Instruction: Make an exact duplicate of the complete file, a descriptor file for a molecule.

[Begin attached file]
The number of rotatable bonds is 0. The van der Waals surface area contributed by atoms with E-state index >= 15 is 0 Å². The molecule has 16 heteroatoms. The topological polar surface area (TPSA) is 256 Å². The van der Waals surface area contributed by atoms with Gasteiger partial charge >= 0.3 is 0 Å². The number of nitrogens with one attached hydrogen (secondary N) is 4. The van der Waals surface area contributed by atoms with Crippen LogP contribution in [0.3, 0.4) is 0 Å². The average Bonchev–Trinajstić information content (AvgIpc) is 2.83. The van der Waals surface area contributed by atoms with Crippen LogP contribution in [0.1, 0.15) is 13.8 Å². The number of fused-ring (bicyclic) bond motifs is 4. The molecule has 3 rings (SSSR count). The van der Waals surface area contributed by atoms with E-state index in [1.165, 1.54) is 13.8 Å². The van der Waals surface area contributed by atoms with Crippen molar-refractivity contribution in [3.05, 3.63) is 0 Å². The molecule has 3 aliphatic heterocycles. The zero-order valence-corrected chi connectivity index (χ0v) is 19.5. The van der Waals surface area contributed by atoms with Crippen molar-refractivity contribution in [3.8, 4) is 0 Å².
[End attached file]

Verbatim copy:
The number of rotatable bonds is 0. The van der Waals surface area contributed by atoms with E-state index >= 15 is 0 Å². The molecule has 16 heteroatoms. The topological polar surface area (TPSA) is 256 Å². The van der Waals surface area contributed by atoms with Gasteiger partial charge >= 0.3 is 0 Å². The number of nitrogens with one attached hydrogen (secondary N) is 4. The van der Waals surface area contributed by atoms with Crippen LogP contribution in [0.3, 0.4) is 0 Å². The average Bonchev–Trinajstić information content (AvgIpc) is 2.83. The van der Waals surface area contributed by atoms with Crippen LogP contribution in [0.1, 0.15) is 13.8 Å². The number of fused-ring (bicyclic) bond motifs is 4. The molecule has 3 rings (SSSR count). The van der Waals surface area contributed by atoms with E-state index in [1.165, 1.54) is 13.8 Å². The van der Waals surface area contributed by atoms with Crippen molar-refractivity contribution in [3.05, 3.63) is 0 Å². The molecule has 3 aliphatic heterocycles. The zero-order valence-corrected chi connectivity index (χ0v) is 19.5. The van der Waals surface area contributed by atoms with Crippen molar-refractivity contribution in [3.8, 4) is 0 Å².